Saturday, March 17, 2007

Rules of the House

1. My old buddy, Digby Wolfe, once married to a circus performer, brought me the wisdom of the Big Tent: No matter how good a juggler you are, the most you can hope to juggle at one time is eleven items. Okay to try to juggle twelve dishes, but the likelihood is that you'll be up to your ass in broken china.

2. The more serious I try to become, the funnier I appear. This is the number one reason why I am not a good academic.

3. The funnier I try to become, the more ridiculous I appear. Understanding this is the number one reason for my success editing academics.

4. In-house, which is to say salaried book editors tend to be young and although preternaturally bright, often have no awareness of political, sports, scientific, literary, or jazz icons oldet than twenty-five.

5. When a student calls me sir or professor, or holds the door open for me, it is a sign I have not properly engaged that student.

6. Most students and many editors think irony has to do with transferring drawings of rock stars to t-shirts by iron.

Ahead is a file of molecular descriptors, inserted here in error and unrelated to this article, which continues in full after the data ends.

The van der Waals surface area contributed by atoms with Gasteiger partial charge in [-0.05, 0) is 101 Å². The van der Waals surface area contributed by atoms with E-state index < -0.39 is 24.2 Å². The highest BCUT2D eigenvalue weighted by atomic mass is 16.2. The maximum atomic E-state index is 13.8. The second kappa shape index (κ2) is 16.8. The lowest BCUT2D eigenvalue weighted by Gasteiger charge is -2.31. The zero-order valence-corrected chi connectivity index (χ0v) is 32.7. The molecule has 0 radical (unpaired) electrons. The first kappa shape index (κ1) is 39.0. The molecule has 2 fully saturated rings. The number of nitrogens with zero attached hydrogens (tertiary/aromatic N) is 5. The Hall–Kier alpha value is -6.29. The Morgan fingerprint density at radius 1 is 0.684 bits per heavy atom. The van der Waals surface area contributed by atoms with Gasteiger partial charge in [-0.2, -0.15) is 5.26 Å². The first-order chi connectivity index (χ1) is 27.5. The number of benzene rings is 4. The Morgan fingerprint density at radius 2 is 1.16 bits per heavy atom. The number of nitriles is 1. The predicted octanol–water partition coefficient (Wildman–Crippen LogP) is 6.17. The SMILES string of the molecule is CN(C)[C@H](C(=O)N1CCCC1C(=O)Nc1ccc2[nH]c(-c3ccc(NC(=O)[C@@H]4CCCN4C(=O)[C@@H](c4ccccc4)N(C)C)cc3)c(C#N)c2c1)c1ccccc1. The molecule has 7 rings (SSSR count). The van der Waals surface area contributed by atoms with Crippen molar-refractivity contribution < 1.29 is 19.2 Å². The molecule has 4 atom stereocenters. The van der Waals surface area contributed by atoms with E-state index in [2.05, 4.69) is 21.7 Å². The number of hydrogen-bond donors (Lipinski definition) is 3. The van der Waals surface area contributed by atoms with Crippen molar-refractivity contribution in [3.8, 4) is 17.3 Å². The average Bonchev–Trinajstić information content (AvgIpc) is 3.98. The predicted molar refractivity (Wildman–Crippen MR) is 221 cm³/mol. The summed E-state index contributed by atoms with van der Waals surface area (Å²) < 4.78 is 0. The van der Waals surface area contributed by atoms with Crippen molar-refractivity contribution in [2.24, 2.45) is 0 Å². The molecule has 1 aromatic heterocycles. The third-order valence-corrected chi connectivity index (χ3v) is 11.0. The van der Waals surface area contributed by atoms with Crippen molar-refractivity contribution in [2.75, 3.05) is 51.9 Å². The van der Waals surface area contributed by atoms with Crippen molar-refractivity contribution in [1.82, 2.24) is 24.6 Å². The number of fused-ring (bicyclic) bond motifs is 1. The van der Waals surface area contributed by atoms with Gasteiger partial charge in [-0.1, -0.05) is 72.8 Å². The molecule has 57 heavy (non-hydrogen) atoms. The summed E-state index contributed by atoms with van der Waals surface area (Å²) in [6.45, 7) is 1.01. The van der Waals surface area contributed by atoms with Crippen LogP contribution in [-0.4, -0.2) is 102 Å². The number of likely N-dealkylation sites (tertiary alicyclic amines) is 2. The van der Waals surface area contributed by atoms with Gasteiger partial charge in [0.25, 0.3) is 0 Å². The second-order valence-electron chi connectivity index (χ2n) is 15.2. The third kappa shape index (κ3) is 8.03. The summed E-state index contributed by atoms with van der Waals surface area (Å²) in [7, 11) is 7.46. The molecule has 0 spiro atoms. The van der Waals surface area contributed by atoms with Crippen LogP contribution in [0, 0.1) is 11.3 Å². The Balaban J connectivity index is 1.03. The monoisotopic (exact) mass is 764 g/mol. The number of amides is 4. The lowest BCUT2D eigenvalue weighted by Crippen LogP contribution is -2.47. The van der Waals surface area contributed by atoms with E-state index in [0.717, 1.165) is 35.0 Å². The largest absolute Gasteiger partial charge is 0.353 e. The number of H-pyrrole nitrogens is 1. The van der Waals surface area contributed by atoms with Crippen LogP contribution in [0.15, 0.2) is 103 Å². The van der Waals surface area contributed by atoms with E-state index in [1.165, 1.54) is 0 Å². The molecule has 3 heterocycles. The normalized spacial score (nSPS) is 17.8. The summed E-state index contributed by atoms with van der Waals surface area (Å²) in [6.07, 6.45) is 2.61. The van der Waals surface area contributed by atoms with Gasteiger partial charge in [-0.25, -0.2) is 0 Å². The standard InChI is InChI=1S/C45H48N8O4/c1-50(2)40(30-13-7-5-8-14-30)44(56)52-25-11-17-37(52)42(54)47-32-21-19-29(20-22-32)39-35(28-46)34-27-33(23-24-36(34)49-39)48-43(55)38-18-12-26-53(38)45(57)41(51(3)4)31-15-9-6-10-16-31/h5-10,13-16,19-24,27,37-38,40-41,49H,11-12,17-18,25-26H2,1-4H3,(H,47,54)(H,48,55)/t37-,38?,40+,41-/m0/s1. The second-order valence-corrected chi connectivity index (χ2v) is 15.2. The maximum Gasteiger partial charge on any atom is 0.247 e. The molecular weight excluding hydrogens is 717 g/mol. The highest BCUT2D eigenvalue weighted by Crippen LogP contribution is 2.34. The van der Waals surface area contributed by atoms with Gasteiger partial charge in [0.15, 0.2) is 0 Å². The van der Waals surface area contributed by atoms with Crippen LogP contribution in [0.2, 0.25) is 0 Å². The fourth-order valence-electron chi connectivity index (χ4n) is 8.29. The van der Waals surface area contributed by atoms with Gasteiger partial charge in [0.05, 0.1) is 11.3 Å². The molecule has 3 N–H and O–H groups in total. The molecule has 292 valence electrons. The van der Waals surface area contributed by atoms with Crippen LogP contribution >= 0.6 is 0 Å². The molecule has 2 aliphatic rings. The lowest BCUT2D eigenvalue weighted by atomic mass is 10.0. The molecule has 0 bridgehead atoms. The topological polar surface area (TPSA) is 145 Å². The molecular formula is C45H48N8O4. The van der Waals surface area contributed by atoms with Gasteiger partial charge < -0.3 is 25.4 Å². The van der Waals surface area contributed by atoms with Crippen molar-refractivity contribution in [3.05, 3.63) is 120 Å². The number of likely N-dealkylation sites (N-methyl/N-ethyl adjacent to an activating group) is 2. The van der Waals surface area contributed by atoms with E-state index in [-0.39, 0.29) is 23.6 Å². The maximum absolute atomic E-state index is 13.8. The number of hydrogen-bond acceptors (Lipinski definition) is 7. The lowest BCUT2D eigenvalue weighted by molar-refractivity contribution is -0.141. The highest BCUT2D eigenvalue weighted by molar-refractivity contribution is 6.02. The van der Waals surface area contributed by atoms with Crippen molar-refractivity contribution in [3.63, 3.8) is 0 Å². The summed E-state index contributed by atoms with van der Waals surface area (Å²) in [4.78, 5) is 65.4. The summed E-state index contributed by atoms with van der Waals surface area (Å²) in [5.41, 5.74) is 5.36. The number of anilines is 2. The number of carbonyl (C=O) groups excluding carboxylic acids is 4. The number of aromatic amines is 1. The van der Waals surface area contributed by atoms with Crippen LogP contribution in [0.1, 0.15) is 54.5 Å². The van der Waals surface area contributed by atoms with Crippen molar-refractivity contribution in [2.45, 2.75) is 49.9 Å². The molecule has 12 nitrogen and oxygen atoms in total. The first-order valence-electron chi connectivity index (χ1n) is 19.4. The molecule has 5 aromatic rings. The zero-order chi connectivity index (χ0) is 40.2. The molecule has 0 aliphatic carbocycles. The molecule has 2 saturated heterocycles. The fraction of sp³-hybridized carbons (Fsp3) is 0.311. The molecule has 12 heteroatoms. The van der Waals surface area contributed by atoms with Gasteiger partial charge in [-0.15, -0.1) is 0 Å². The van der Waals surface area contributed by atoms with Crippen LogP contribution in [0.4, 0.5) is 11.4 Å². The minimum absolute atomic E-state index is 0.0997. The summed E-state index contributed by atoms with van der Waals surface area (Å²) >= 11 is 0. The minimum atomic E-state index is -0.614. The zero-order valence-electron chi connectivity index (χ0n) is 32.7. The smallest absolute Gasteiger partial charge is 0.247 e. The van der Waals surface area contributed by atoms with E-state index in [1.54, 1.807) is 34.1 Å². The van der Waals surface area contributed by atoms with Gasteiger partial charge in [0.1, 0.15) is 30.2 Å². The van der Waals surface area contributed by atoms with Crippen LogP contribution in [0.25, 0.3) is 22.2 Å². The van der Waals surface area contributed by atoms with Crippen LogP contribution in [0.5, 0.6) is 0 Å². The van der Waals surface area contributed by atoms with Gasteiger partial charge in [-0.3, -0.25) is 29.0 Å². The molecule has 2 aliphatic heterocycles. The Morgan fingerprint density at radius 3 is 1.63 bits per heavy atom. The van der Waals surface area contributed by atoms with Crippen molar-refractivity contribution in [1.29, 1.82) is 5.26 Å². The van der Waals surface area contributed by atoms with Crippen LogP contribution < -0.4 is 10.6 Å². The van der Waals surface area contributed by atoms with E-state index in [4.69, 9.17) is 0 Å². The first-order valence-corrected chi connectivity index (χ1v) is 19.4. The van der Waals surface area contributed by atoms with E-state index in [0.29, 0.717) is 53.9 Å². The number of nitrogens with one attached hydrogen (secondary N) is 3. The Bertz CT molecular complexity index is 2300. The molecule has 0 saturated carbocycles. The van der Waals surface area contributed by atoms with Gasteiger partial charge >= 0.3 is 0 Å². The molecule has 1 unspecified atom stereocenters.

7. The restrooms in gas stations along Highway 101 are like settings for plays by Harold Pinter or David Mammet.

8. The field in which Dorothy Lange took her famous photo of the Farm Woman is now occupied by a Vons Supermarket.

9. Wisdom is material often painfully true but nevertheless information I am not able to use in a short story. It is the equivalent of unpercolated coffee. I can't put it to dramatic use until it becomes experience.

10. I can't use someone else's experience in a story until I have gotten over being jealous of it.

11. In a story, every character believes he or she is right.

12. The dark, adversarial characters are more interesting than the charactrs we think we like.

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